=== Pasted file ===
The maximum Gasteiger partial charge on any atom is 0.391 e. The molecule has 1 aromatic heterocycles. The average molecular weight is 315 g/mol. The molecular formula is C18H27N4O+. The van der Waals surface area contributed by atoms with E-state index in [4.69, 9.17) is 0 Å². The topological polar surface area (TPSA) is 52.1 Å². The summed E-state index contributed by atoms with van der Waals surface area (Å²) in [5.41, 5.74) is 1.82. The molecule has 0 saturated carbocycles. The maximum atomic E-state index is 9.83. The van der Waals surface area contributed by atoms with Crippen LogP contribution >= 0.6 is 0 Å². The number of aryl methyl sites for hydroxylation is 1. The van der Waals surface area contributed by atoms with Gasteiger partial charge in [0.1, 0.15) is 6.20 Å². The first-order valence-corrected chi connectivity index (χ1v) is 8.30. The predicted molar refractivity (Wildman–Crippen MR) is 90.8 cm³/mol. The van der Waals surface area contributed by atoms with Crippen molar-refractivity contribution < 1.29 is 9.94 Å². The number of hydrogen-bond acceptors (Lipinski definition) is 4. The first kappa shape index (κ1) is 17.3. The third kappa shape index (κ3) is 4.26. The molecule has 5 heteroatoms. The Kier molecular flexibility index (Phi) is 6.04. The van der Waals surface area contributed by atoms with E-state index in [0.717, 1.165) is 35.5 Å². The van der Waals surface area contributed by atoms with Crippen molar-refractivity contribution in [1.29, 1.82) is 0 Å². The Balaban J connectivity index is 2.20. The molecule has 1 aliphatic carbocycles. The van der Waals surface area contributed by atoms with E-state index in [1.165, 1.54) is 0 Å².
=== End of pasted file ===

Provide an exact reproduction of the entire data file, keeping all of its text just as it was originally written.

The maximum Gasteiger partial charge on any atom is 0.391 e. The molecule has 1 aromatic heterocycles. The average molecular weight is 315 g/mol. The molecular formula is C18H27N4O+. The van der Waals surface area contributed by atoms with E-state index in [4.69, 9.17) is 0 Å². The topological polar surface area (TPSA) is 52.1 Å². The summed E-state index contributed by atoms with van der Waals surface area (Å²) in [5.41, 5.74) is 1.82. The molecule has 0 saturated carbocycles. The maximum atomic E-state index is 9.83. The van der Waals surface area contributed by atoms with Crippen LogP contribution >= 0.6 is 0 Å². The number of aryl methyl sites for hydroxylation is 1. The van der Waals surface area contributed by atoms with Gasteiger partial charge in [0.1, 0.15) is 6.20 Å². The first-order valence-corrected chi connectivity index (χ1v) is 8.30. The predicted molar refractivity (Wildman–Crippen MR) is 90.8 cm³/mol. The van der Waals surface area contributed by atoms with Crippen molar-refractivity contribution < 1.29 is 9.94 Å². The number of hydrogen-bond acceptors (Lipinski definition) is 4. The first kappa shape index (κ1) is 17.3. The third kappa shape index (κ3) is 4.26. The molecule has 5 heteroatoms. The Kier molecular flexibility index (Phi) is 6.04. The van der Waals surface area contributed by atoms with E-state index in [0.717, 1.165) is 35.5 Å². The van der Waals surface area contributed by atoms with Crippen molar-refractivity contribution in [1.29, 1.82) is 0 Å². The Balaban J connectivity index is 2.20. The molecule has 1 aliphatic carbocycles. The van der Waals surface area contributed by atoms with E-state index in [1.165, 1.54) is 0 Å².